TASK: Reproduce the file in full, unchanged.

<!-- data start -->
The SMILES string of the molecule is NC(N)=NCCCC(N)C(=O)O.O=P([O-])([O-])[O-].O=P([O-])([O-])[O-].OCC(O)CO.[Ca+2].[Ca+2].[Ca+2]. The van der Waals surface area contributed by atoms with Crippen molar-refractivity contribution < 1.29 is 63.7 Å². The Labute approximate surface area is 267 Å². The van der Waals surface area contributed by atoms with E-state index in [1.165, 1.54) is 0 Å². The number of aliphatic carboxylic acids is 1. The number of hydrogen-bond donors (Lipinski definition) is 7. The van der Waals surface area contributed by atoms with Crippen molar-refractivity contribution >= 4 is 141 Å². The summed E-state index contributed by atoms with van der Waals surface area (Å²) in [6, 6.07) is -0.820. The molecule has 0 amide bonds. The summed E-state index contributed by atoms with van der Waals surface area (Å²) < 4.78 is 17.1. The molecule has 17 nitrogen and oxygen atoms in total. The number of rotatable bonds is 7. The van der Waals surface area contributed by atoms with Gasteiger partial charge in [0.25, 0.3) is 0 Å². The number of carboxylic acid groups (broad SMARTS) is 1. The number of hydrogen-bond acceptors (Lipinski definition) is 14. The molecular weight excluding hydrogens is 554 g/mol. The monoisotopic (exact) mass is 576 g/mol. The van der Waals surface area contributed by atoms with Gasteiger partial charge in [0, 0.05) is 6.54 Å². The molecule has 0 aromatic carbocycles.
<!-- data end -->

The SMILES string of the molecule is NC(N)=NCCCC(N)C(=O)O.O=P([O-])([O-])[O-].O=P([O-])([O-])[O-].OCC(O)CO.[Ca+2].[Ca+2].[Ca+2]. The van der Waals surface area contributed by atoms with Crippen molar-refractivity contribution < 1.29 is 63.7 Å². The Labute approximate surface area is 267 Å². The van der Waals surface area contributed by atoms with E-state index in [1.165, 1.54) is 0 Å². The number of aliphatic carboxylic acids is 1. The number of hydrogen-bond donors (Lipinski definition) is 7. The van der Waals surface area contributed by atoms with Crippen molar-refractivity contribution >= 4 is 141 Å². The summed E-state index contributed by atoms with van der Waals surface area (Å²) in [6, 6.07) is -0.820. The molecule has 0 amide bonds. The summed E-state index contributed by atoms with van der Waals surface area (Å²) < 4.78 is 17.1. The molecule has 17 nitrogen and oxygen atoms in total. The number of rotatable bonds is 7. The van der Waals surface area contributed by atoms with Gasteiger partial charge in [0.25, 0.3) is 0 Å². The number of carboxylic acid groups (broad SMARTS) is 1. The number of hydrogen-bond acceptors (Lipinski definition) is 14. The molecular weight excluding hydrogens is 554 g/mol. The monoisotopic (exact) mass is 576 g/mol. The van der Waals surface area contributed by atoms with Gasteiger partial charge in [0, 0.05) is 6.54 Å². The molecule has 0 aromatic carbocycles.